Here you can see the Torch Tower which is also known as the Aspire Tower. This is an amazing 300m high building which served as a giant torch for the 15th Asian Games. Today it is a lovely hotel and well worth a look at.
The Pearl Monument stands at the northern “sea” end of the corniche. It marks the entrance to the dhow harbor. It is a great spot for photos.
The Clock Tower is an important landmark and a great way of knowing where you are in the city.
Barzan Towers rise high into the Arabian Sky and offer great views of the sea. It was built to serve as a watchtower. The tower is a rectangle building with three levels and an external staircase. All around is an unusual oasis of greenery, palm trees, a brook and animals just behind the towers.
Alborj Alshargi (The East Tower) has been fully restored. It was built in the early 20th century by the Qater Emir to keep a watch over pearl divers and to use as an observatory to inspect moon phases and to look at ships approaching the coast.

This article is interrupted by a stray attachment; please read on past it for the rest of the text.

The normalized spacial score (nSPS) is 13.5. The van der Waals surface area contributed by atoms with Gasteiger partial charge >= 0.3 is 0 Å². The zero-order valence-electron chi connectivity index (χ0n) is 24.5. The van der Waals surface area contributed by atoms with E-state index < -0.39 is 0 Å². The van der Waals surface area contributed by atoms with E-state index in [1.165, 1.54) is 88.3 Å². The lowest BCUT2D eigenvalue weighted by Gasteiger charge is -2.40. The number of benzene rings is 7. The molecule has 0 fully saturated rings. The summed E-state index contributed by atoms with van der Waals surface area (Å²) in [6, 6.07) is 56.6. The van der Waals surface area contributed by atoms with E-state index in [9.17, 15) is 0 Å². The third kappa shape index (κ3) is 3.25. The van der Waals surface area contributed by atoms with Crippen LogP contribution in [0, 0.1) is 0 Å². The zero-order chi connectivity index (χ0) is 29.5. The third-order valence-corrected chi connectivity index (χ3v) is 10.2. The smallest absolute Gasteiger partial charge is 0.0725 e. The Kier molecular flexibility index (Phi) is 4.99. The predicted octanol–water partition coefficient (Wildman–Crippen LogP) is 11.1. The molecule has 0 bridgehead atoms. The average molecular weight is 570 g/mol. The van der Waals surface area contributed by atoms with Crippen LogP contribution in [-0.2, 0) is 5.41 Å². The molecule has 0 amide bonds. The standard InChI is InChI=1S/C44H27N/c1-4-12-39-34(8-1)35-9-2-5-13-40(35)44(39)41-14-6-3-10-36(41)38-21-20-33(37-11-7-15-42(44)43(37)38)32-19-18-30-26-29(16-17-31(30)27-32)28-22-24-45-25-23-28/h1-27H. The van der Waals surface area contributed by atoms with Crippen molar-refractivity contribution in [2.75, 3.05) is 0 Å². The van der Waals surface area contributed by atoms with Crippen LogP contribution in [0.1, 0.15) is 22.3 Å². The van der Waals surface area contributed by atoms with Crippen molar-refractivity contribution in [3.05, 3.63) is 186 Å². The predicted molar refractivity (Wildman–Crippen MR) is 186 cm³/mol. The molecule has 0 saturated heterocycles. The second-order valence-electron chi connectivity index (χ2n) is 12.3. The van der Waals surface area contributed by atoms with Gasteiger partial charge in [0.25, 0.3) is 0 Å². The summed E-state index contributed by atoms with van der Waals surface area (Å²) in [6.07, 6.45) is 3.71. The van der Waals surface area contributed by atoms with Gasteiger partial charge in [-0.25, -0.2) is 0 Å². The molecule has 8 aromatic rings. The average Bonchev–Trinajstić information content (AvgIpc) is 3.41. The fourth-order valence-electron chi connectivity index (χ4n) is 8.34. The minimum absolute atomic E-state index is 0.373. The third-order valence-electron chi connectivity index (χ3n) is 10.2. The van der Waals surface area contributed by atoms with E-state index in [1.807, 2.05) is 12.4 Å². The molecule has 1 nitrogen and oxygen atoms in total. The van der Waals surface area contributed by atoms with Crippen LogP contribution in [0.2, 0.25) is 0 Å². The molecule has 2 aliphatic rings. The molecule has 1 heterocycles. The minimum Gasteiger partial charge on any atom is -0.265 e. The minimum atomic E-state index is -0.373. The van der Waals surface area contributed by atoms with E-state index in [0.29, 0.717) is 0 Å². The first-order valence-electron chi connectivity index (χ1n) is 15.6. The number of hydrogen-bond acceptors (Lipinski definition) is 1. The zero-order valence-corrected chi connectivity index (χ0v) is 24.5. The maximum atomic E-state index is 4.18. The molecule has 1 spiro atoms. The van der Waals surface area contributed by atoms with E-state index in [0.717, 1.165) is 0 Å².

A visit to Doha Film City can make you feel like you’ve stepped into an American west ghost town. It is like being on the set of a Hollywood movie right in the middle of the Arabian Desert. The Film City is located on the RasAbrouq Peninsula some eighty km from Doha. You will see a mini Arabic town with traditional mud-brick houses with wooden doors, there is a mosque, lots of gates and a look-out.
About thirty minutes from the city center you’ll come to the Doha Zoo. Today the original zoo has been renovated and now has been converted into a safari park. This is home to some rare species like the Oryx which is presently an endangered species. The Oryx is the country’s national animal. It is a member of the antelope family with large straight horns.
The zoo has different areas like Asia Woodland, Africa Safari and South American rainforest. Visitors will be able to get to see animals from all three of these places.